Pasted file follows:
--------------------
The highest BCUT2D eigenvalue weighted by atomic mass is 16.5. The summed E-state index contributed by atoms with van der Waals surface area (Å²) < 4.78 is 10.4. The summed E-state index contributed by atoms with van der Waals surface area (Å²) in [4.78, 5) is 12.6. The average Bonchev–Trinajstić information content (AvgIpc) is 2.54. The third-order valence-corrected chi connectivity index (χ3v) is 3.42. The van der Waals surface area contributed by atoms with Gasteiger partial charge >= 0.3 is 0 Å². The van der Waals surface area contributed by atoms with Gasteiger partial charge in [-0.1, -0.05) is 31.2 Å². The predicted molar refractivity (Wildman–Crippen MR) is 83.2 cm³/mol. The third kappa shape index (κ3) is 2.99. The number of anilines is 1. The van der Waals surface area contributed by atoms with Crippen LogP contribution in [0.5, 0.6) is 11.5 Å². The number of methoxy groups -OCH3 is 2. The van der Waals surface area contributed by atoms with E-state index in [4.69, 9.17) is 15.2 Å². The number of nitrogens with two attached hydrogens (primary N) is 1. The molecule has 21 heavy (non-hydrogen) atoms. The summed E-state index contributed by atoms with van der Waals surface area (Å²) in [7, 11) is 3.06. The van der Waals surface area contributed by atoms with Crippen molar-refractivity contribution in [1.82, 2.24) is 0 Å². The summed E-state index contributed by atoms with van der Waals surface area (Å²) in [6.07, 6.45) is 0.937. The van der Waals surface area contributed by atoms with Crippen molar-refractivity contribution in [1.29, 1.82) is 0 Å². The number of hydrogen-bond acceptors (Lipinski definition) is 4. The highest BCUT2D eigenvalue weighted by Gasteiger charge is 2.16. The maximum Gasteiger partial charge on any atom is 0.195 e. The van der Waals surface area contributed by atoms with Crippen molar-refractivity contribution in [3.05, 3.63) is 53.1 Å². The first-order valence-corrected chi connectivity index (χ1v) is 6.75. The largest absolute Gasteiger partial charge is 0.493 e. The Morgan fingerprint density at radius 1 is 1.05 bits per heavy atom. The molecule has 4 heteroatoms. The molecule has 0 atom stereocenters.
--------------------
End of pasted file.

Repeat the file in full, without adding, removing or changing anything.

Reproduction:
The highest BCUT2D eigenvalue weighted by atomic mass is 16.5. The summed E-state index contributed by atoms with van der Waals surface area (Å²) < 4.78 is 10.4. The summed E-state index contributed by atoms with van der Waals surface area (Å²) in [4.78, 5) is 12.6. The average Bonchev–Trinajstić information content (AvgIpc) is 2.54. The third-order valence-corrected chi connectivity index (χ3v) is 3.42. The van der Waals surface area contributed by atoms with Gasteiger partial charge >= 0.3 is 0 Å². The van der Waals surface area contributed by atoms with Gasteiger partial charge in [-0.1, -0.05) is 31.2 Å². The predicted molar refractivity (Wildman–Crippen MR) is 83.2 cm³/mol. The third kappa shape index (κ3) is 2.99. The number of anilines is 1. The van der Waals surface area contributed by atoms with Crippen LogP contribution in [0.5, 0.6) is 11.5 Å². The number of methoxy groups -OCH3 is 2. The van der Waals surface area contributed by atoms with E-state index in [4.69, 9.17) is 15.2 Å². The number of nitrogens with two attached hydrogens (primary N) is 1. The molecule has 21 heavy (non-hydrogen) atoms. The summed E-state index contributed by atoms with van der Waals surface area (Å²) in [7, 11) is 3.06. The van der Waals surface area contributed by atoms with Crippen molar-refractivity contribution in [1.82, 2.24) is 0 Å². The summed E-state index contributed by atoms with van der Waals surface area (Å²) in [6.07, 6.45) is 0.937. The van der Waals surface area contributed by atoms with Crippen molar-refractivity contribution in [1.29, 1.82) is 0 Å². The number of hydrogen-bond acceptors (Lipinski definition) is 4. The highest BCUT2D eigenvalue weighted by Gasteiger charge is 2.16. The maximum Gasteiger partial charge on any atom is 0.195 e. The van der Waals surface area contributed by atoms with Crippen molar-refractivity contribution in [3.05, 3.63) is 53.1 Å². The first-order valence-corrected chi connectivity index (χ1v) is 6.75. The largest absolute Gasteiger partial charge is 0.493 e. The Morgan fingerprint density at radius 1 is 1.05 bits per heavy atom. The molecule has 4 heteroatoms. The molecule has 0 atom stereocenters.